Friday, 13 February 2015

All the tea in China

I met my husband at the Vancouver Airport on Canada Day, 1984. He claims the first thing I said to him was "I have a boyfriend."  

That's not exactly how I remember it.

We were taking a course called "Education and Society in China" at East China Normal University in Shanghai,
Downtown Shanghai, 1984
sponsored by the University of Victoria.  Len and I and a guy named Aaron Parker plus a dozen mostly divorced middle aged elementary school teachers were the first students enrolled in this programme. 

China was just recently opening up to tourists.  It was cheap. It was an adventure. It was mind-blowing. It was everything that travel should be.

We arrived in Shanghai in the late afternoon and walked off the plane to blasting humidity that never let up. No one was there to meet us. One lady in our group spoke Mandarin and organized taxis to our dorms. The only vehicles on the streets were buses and trucks and bikes. Thousands of bikes. Even though it was pitch black, no one used headlights. Every now and again a taxi would flash his lights and a bike carrying two or three people would be illuminated before our eyes. There were people everywhere. 
Streets of Shanghai, my roomie
Myrna on right

We arrived at our very basic "international student" dorms and went to bed. Jet-lag and heat had me awake at 5 a.m. I watched a young man in a singlet and shorts doing tai chi under a tree under my window. At 6 a.m. the loudspeakers started and students began their morning exercises. 

Every morning we took courses from elderly Chinese professors, translated by Mr. Ye or the handsome charismatic Charles. 
Group dinner
Afternoons, we went on excursions or wandered the neighbourhood park or took a bus that cost 6 cents downtown to Nanjing Road and the Bund. We swam at the Shanghai International pool or the art deco Jinjiang Club. We danced to Glen Miller at the Peace Hotel. We drank at the International Seaman's Club, a foreigners only bar where imported single malt scotch cost a buck, walking home late at night over sleeping bodies stretched out on the sidewalk. While the Chinese had to wait up to two years to buy a bike, Len with his foreign exchange was allowed to purchase his own bike with which he roamed the city.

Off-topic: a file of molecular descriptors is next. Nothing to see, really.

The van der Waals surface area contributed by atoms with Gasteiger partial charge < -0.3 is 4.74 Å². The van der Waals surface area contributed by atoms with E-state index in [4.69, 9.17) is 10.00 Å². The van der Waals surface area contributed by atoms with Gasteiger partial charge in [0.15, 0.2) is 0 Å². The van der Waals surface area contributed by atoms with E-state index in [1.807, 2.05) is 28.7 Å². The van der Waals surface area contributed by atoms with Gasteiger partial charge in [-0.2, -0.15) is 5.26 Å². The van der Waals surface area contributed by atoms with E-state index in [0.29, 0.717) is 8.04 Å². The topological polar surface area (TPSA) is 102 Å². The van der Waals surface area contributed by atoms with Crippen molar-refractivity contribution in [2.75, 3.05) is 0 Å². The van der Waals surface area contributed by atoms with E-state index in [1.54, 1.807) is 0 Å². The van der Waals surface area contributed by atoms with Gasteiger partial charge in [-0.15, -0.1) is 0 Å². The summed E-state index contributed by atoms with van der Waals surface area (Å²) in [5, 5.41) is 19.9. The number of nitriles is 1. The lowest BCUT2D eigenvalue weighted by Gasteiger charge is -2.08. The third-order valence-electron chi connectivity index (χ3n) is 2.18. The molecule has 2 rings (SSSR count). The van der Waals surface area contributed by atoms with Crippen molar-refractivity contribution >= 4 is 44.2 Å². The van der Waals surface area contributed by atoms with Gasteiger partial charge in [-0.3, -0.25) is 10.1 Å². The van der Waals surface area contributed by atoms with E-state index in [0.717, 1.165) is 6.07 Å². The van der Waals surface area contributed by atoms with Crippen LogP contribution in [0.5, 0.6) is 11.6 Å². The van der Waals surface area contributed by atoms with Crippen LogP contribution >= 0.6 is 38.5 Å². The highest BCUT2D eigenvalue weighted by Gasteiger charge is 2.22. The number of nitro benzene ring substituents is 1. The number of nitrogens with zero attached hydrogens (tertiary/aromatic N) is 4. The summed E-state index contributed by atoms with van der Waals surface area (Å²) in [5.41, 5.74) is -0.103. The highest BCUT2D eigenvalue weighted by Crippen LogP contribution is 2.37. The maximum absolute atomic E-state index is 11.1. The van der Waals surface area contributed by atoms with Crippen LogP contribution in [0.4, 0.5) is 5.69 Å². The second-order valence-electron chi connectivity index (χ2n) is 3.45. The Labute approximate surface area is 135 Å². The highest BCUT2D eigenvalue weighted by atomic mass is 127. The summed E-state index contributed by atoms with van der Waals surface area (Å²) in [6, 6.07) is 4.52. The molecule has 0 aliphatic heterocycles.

Len, me and Mr. Ye

Everywhere, young people wanted to practice their English. Anytime we stopped to look in a shop window an enormous crowd gathered to stare at us. Women wore summer frocks out of the 1950s with knee high pantyhose or sported misspelled English words on trendy t-shirts ("Naughnty" was my favourite).Every noon hour was a lunchtime nap taken by everyone. Even the simplest of tasks was met with bureaucracy.

Jade Screen Pavilion
In early August several members of our group took a trip to Huangshan, one of China's seven sacred mountains-a place all Chinese are supposed to see before they die. After a ten hour bus ride through rice paddies and picturesque villages, we arrived at the base of the mountain.  Len and Aaron and I opted to stay in the cold cement dorm and climb the mountain the next day while the older ladies took the bus up to the lodge. 

After a breakfast of rice gruel and tea, we started our climb. We had been told we had to be at the top before the thunderstorms struck at noon. We climbed thousands of steps carved into the stone mountain.  Aaron met a girl and stopped at the first lodge. 
Len in the mists of Huangshan

We kept going- past noon, through the thunderstorms that boomed and echoed around us. We climbed beyond the spectacular views, up and up into the clouds, seeing nothing. We took a side path to Celestial Capital Peak with its amazing view, but saw only swirling fog. People posed for pictures anyway. The crowds dwindled to nothing. Eventually it was just the two of us, climbing through the mist. We finally reached a ridge and walked on and on, hoping the guest house would appear.

Five months later, we were married.

Thirty years later, here we are. 

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